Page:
Growing environmental concerns and VC funding make clean tech a feel-good business opportunity. Access Communications CEO and president Susan Butenhoff calls it "the perfect storm."
The price of oil has hit $70 a barrel. The American public is concerned with the war in Iraq. Al Gore made a movie about global warming. People are no longer apologetic about their concern for the environment. Consumers have become "conspicuous conservationists," Butenhoff says.
And so, too, have many PR agencies, in terms of the clients they serve. A look back on the past 12 months reveals several agencies opening new clean-technology or broader, green-technology practices.
Loosely defined, clean technology involves wind power, solar power, hydropower, clean fuels, electric motors, and the like. The concept is also used to describe the technology needed to make electricity and make structures without damaging the environment in the process. Research firm Clean Edge predicts the clean energy sector will grow into a $100 billion market by 2014.
In late October, both Text 100 and Trevelino/Keller Communications Group announced the formation of clean-tech divisions. San Mateo, CA-based A&R Edelman opened its clean-tech practice in March, with such clients as California Clean Tech Open. Access and PR and public affairs shop Kearns & West will be launching their own practices soon.
But some have been in the space for several years. Melody Haller is the president of Antenna Group's clean-tech PR practice, which she started way back in 2002 and now has 13 clients.
"I often call it 'new industrial technologies' because there is so much overlap between clean tech, nanotech, and advanced materials," Haller says.
Even those without dedicated practices are attuned to the issue. Wayne Barringer, MD of Porter Novelli's Seattle office, says he believes clean tech is hot in PR right now for a number of reasons. Because VCs are dedicating more funding to companies in clean tech than ever before, there is a significant business opportunity.
"And as opportunistic American business people, PR firms are hot on the trail," he says.
But more than that, Barringer says it is shaping up to be the next nonprofit, healthcare, or CSR-type buzz practice. In addition, like CSR, it gives both client- and agency-side PR practitioners a difference-making focus to feel good about.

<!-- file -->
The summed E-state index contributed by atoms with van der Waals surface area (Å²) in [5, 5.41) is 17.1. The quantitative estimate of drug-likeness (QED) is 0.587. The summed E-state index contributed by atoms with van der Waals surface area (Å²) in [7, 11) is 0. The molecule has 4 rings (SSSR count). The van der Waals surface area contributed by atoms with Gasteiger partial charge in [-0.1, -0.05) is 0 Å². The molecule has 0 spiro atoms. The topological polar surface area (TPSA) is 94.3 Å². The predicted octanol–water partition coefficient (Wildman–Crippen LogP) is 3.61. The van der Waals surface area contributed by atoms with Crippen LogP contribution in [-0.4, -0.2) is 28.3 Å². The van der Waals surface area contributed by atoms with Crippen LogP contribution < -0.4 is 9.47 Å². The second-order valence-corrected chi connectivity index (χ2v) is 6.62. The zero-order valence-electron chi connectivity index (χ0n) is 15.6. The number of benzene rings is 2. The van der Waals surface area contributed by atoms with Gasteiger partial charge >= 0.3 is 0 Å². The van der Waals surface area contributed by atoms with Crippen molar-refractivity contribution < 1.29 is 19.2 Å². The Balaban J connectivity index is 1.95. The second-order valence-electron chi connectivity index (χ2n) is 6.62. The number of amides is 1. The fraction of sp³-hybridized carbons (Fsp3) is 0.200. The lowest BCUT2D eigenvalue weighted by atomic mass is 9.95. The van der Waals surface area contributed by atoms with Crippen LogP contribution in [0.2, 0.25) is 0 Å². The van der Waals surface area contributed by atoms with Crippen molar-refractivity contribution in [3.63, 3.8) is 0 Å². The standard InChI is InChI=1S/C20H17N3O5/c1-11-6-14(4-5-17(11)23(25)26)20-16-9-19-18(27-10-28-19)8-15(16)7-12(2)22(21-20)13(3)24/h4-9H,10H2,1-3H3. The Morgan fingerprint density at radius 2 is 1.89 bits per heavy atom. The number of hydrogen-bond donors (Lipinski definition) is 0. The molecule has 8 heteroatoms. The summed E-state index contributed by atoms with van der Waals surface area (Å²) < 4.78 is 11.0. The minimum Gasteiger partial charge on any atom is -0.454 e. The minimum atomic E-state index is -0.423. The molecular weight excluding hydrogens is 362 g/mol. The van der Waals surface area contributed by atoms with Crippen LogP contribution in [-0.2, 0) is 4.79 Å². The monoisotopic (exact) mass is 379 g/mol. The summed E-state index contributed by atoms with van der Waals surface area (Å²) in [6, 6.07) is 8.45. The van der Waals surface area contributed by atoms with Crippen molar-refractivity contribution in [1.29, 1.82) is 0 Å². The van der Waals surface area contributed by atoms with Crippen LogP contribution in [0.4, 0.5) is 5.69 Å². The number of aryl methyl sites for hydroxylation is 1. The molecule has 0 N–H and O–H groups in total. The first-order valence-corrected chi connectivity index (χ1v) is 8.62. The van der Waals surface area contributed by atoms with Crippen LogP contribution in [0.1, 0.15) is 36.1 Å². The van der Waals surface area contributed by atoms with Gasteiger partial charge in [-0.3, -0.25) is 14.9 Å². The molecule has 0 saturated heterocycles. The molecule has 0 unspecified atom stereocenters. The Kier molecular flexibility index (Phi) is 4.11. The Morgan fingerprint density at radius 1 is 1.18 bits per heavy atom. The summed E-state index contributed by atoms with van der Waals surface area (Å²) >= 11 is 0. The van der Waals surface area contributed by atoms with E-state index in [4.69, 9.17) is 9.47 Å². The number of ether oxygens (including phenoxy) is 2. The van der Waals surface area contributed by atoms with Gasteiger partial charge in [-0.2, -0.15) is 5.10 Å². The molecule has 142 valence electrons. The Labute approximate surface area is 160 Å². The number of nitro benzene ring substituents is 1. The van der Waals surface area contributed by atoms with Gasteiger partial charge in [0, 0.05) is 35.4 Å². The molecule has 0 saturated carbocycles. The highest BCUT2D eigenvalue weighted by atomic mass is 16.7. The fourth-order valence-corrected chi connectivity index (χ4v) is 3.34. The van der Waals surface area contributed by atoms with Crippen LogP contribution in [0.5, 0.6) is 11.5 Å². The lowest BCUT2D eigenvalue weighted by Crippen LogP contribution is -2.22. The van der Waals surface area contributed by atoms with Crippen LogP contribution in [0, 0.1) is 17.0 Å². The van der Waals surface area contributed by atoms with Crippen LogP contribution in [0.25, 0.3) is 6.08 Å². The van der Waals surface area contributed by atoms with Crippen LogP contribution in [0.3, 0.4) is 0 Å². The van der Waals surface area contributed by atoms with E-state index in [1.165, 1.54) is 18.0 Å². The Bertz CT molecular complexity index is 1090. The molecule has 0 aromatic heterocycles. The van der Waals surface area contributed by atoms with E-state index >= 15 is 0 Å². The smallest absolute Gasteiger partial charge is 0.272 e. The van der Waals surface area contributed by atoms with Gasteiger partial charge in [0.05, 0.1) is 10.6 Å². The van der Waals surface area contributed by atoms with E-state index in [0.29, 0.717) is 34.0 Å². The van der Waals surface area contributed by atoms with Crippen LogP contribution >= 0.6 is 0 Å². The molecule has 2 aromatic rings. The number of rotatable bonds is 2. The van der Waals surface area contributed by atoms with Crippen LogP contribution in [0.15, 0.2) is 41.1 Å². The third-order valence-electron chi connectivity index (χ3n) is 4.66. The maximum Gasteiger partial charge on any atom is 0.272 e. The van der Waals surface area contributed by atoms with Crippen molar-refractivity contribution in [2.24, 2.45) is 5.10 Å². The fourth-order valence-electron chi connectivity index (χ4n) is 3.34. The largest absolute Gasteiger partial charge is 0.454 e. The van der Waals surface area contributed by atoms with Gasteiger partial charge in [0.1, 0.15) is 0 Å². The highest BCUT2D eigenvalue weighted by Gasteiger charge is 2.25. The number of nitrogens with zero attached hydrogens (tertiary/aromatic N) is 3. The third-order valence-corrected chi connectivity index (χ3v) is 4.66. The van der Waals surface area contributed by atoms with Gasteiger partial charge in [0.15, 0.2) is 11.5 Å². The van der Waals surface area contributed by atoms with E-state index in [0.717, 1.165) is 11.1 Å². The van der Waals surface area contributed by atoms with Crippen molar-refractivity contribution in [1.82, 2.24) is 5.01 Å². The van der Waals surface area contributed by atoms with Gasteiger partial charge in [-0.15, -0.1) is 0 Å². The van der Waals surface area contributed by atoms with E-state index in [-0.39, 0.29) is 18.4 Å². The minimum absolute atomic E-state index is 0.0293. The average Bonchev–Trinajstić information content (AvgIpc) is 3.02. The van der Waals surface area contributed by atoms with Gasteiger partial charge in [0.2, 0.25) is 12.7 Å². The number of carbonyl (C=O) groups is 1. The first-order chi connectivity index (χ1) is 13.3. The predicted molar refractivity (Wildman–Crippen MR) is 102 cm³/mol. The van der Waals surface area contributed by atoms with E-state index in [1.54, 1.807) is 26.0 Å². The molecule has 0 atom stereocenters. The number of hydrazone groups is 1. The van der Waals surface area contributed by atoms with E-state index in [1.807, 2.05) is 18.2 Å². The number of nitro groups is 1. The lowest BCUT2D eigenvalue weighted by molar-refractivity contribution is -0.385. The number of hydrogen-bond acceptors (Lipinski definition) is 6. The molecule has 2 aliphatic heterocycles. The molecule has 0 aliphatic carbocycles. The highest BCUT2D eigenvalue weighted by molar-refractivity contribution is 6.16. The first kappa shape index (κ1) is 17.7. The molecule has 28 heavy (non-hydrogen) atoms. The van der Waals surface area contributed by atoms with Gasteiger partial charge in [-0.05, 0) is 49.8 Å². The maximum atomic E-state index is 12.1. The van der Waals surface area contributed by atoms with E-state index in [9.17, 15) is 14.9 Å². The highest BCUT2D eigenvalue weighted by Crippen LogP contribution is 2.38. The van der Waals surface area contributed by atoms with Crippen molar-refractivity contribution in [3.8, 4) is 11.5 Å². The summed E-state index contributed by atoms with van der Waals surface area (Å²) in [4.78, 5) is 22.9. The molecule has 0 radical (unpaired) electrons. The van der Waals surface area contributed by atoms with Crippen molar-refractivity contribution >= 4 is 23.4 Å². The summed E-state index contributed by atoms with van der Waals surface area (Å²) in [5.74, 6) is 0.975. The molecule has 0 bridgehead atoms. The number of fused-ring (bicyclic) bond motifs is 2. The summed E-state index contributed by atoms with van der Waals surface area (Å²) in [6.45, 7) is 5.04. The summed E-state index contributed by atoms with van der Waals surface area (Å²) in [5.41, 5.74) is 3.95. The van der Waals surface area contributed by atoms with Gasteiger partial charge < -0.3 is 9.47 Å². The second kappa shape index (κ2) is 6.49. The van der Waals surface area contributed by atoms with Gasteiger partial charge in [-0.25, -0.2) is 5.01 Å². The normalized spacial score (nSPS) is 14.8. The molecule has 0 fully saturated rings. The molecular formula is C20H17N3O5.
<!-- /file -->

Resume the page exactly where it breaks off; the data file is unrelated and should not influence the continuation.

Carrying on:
"I suspect clean tech is fulfilling those dreams for lots of folks," Barringer says.
Sharif Ebrahim, Kearns & West principal, says the sector is taking off because it's addressing powerful societal and policy goals.
"There is a powerful combination of venture funding, government funding, [and] utility funding available, and more and more interest from Wall Street," Ebrahim says.
Not only that, but these solutions address 'must have' issues, he adds.
"Online pet food is a 'nice-to-have' solution because driving to the store is a decent alternative. The alternatives to cleaner technology and energy efficiency, let's face it, aren't so great," Ebrahim says.
Working with renewable energy clients and environmental technology requires a different skill set than just straight technology, some PR pros say.
"This is an emerging market, and there you can't lump [tech and clean-tech clients] all the same," says Kimberly Kupiecki, SVP at A&R Edelman. "There is more of an education emphasis in our work."
And although there are a lot of firms opening clean-tech divisions now, Mark Hampton, CEO of Blanc & Otus, says agencies must do more than just talk to earn the respect of the clients.
"It will be interesting to see how it plays out," Hampton says. "For this market, credentials are important. They want to work with a firm that's not just dialing for dollars. I think it will be interesting to see [long term] who is successful and who isn't. It goes beyond just pitching a few stories and getting some clips. You have to help these clients build a community and build an ecosystem. We see that as a large part of our agreement for them. It's more than just media."